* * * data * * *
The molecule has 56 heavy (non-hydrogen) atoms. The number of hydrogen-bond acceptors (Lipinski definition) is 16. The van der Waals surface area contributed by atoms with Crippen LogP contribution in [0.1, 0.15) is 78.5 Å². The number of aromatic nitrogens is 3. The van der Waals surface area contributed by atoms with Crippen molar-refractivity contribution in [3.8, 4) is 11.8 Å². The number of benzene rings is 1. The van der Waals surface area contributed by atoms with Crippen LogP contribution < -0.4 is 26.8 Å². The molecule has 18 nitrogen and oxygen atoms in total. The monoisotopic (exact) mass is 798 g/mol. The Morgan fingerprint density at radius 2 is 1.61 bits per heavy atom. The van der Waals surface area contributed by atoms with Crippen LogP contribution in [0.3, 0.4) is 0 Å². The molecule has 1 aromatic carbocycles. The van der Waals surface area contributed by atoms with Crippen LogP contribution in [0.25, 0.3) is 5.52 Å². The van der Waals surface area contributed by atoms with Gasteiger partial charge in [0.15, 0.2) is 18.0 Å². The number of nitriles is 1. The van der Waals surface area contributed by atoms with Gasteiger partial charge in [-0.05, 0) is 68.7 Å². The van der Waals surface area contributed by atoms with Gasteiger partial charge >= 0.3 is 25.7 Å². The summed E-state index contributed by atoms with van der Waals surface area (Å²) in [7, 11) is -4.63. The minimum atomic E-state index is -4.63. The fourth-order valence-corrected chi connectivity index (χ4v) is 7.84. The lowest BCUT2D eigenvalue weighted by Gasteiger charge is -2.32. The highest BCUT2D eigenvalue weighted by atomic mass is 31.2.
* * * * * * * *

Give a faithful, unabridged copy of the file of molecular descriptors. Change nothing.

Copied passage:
The molecule has 56 heavy (non-hydrogen) atoms. The number of hydrogen-bond acceptors (Lipinski definition) is 16. The van der Waals surface area contributed by atoms with Crippen LogP contribution in [0.1, 0.15) is 78.5 Å². The number of aromatic nitrogens is 3. The van der Waals surface area contributed by atoms with Crippen molar-refractivity contribution in [3.8, 4) is 11.8 Å². The number of benzene rings is 1. The van der Waals surface area contributed by atoms with Crippen LogP contribution < -0.4 is 26.8 Å². The molecule has 18 nitrogen and oxygen atoms in total. The monoisotopic (exact) mass is 798 g/mol. The Morgan fingerprint density at radius 2 is 1.61 bits per heavy atom. The van der Waals surface area contributed by atoms with Crippen LogP contribution in [0.3, 0.4) is 0 Å². The molecule has 1 aromatic carbocycles. The van der Waals surface area contributed by atoms with Crippen LogP contribution in [0.25, 0.3) is 5.52 Å². The van der Waals surface area contributed by atoms with Gasteiger partial charge in [0.15, 0.2) is 18.0 Å². The number of nitriles is 1. The van der Waals surface area contributed by atoms with Gasteiger partial charge in [-0.05, 0) is 68.7 Å². The van der Waals surface area contributed by atoms with Gasteiger partial charge >= 0.3 is 25.7 Å². The summed E-state index contributed by atoms with van der Waals surface area (Å²) in [7, 11) is -4.63. The minimum atomic E-state index is -4.63. The fourth-order valence-corrected chi connectivity index (χ4v) is 7.84. The lowest BCUT2D eigenvalue weighted by Gasteiger charge is -2.32. The highest BCUT2D eigenvalue weighted by atomic mass is 31.2.